The Research, Ethics, and Society Cases provide starting points for discussion of the outcomes of new knowledge and innovation for society and the ethical obligations of researchers to society. A foundation text, accessible through CITI, explains why researchers have social responsibilities and outlines ways researchers can act in the public’s interests. This Discussion Guide summarizes that foundation text.
The Research, Ethics, and Society cases provide starting points for discussion of the outcomes of new knowledge and innovation for society and the ethical obligations of researchers to society. Collectively the cases explore several themes in this broad area.
The cases present situations in which scientists, engineers, and the knowledge and innovations resulting from their work are tangled up in questions of public interests. While the cases neither definite social responsibility nor provide an account of why such responsibilities exist, they open up such questions.
Researchers, the public, and ethicists all agree researchers have social responsibilities, although the groups state and explain these moral obligations in different ways. Codes of Ethics and Codes of Conduct developed by professional societies emphasize obligations to protect and enhance the public’s interests. Similarly, the public expects researchers to act in its interests—from spending public research funds wisely to anticipating outcomes of research and innovation. Following an ethical analyses of John Simon, Charles Powers, and Jon Gunnemann, computer engineer and Jesuit Michael McFarland argues that researchers’ professional knowledge and skills place them in a unique position to help the public and thus create an obligation for them to do so. Engineering ethicists Mike Martin and Roland Schinzinger argue that, when researchers create new knowledge or technologies, they cannot predict all of the social outcomes and some outcomes may be negative. In this sense, science and engineering become an experiment on society and the risks associated with new knowledge or innovation create researchers’ responsibilities to society.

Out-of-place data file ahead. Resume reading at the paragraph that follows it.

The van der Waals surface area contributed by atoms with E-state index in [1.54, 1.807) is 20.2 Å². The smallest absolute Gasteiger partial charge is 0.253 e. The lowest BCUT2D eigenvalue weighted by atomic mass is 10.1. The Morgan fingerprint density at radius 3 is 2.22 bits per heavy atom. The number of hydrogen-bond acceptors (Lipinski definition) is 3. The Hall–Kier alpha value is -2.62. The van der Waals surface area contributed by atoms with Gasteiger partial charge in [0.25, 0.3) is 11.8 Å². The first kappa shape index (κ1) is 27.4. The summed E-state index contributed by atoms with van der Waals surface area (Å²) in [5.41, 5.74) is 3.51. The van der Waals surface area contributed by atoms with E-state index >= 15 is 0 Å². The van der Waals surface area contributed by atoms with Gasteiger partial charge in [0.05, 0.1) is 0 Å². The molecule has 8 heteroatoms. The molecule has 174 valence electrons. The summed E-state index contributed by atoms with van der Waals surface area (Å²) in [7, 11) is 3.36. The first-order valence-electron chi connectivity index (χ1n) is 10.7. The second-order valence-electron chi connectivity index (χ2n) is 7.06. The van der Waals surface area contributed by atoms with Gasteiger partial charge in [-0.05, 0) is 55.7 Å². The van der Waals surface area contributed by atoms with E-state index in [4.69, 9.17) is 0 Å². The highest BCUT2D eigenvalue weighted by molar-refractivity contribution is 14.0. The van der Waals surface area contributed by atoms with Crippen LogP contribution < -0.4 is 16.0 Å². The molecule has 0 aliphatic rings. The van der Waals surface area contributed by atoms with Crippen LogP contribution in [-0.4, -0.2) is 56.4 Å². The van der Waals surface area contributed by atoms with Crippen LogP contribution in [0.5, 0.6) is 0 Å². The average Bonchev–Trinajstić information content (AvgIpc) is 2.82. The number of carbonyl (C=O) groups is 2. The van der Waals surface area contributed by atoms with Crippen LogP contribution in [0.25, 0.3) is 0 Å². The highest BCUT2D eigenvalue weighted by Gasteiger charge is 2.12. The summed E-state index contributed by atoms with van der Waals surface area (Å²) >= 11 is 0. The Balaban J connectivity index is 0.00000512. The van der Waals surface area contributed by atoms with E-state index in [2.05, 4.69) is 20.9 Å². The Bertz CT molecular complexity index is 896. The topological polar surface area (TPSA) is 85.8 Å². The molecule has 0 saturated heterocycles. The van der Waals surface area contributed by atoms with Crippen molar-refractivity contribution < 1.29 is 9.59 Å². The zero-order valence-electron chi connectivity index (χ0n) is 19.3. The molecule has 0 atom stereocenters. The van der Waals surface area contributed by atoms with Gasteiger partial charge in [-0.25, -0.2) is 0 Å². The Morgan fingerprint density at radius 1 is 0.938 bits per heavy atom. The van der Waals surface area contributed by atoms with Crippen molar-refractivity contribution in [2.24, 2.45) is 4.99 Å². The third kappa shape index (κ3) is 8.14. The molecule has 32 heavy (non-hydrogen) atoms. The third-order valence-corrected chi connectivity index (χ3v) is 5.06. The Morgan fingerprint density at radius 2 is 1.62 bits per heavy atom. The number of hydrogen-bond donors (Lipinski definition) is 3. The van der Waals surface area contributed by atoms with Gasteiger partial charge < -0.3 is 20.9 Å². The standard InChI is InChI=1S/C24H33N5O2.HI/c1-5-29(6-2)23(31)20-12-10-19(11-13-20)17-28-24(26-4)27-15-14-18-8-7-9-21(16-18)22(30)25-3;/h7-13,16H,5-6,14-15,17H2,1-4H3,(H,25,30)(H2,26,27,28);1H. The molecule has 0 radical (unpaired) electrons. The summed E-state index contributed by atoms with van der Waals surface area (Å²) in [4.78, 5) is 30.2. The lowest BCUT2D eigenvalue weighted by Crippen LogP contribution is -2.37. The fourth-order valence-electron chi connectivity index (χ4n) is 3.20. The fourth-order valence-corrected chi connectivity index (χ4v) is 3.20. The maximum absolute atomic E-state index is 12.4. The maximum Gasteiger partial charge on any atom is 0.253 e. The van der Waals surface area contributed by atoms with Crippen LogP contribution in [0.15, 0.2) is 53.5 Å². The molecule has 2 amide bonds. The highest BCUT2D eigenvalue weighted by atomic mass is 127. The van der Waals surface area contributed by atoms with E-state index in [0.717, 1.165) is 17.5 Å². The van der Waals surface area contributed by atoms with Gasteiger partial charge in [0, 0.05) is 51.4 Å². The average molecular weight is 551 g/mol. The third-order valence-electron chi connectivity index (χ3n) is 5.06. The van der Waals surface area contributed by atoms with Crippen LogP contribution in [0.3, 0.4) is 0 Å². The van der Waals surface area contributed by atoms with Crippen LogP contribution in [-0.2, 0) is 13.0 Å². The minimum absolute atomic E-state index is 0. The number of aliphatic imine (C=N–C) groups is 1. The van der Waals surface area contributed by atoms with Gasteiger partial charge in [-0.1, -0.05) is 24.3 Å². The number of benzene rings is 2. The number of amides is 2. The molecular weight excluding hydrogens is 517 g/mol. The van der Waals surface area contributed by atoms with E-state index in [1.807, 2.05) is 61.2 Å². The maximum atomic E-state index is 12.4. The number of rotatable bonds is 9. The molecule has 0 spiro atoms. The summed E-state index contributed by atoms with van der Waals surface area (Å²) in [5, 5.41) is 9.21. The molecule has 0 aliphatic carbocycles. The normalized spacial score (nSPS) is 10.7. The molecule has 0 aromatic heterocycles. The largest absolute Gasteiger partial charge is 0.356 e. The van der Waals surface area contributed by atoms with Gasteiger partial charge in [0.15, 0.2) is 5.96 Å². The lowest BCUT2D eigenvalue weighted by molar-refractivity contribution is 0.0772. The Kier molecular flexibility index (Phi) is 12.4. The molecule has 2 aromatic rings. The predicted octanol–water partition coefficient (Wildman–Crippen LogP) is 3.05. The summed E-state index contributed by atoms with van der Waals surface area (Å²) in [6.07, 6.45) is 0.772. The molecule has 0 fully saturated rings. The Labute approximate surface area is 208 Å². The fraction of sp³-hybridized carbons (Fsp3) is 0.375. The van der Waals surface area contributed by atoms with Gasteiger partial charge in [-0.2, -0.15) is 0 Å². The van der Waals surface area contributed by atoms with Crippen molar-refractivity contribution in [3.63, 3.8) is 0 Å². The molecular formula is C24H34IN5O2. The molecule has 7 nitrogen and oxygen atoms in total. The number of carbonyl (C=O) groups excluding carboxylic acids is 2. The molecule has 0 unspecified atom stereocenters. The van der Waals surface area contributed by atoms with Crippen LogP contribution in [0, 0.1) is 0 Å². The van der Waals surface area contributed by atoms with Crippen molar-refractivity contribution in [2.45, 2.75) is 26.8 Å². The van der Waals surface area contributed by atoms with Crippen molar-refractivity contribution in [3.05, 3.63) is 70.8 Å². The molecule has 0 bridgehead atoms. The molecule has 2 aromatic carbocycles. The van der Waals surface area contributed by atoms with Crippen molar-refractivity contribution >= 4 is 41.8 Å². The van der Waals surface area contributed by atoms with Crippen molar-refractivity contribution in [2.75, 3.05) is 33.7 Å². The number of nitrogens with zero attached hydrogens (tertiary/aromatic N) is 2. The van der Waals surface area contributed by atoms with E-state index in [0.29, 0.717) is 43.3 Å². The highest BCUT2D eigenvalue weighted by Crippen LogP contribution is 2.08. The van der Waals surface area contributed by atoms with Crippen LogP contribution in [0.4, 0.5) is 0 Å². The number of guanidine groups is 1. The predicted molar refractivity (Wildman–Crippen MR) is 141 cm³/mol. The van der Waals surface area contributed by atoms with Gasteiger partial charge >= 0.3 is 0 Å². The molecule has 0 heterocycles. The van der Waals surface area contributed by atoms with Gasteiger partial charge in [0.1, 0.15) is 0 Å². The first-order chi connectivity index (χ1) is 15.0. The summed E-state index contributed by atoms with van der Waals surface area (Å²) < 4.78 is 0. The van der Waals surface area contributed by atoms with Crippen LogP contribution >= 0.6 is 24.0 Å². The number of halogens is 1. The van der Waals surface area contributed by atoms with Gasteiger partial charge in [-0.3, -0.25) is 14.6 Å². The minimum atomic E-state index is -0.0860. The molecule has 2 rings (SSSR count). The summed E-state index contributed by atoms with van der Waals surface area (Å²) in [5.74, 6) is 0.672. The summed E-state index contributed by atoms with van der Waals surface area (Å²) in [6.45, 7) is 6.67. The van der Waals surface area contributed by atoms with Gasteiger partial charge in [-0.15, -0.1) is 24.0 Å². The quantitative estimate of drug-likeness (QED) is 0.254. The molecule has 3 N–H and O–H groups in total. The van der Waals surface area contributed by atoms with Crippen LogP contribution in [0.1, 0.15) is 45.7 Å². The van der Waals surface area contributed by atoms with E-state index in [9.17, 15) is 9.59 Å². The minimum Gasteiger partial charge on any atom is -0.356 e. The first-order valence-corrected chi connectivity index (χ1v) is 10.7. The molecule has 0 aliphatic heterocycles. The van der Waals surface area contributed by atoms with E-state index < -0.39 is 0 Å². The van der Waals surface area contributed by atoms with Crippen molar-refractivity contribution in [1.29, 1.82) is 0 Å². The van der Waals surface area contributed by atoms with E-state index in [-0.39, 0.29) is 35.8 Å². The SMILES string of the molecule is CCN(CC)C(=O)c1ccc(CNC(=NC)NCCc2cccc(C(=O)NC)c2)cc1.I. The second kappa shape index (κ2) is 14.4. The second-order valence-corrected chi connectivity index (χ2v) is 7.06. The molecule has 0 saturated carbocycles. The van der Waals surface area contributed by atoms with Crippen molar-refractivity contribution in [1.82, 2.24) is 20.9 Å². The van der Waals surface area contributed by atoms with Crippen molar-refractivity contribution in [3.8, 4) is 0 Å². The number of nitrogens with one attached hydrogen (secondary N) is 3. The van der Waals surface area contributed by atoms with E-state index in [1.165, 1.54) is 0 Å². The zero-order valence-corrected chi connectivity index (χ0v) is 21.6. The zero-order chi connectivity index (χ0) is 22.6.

Focused on daily routine, science and engineering students and practitioners may wonder how to take action on social responsibilities. The cases illustrate several ways.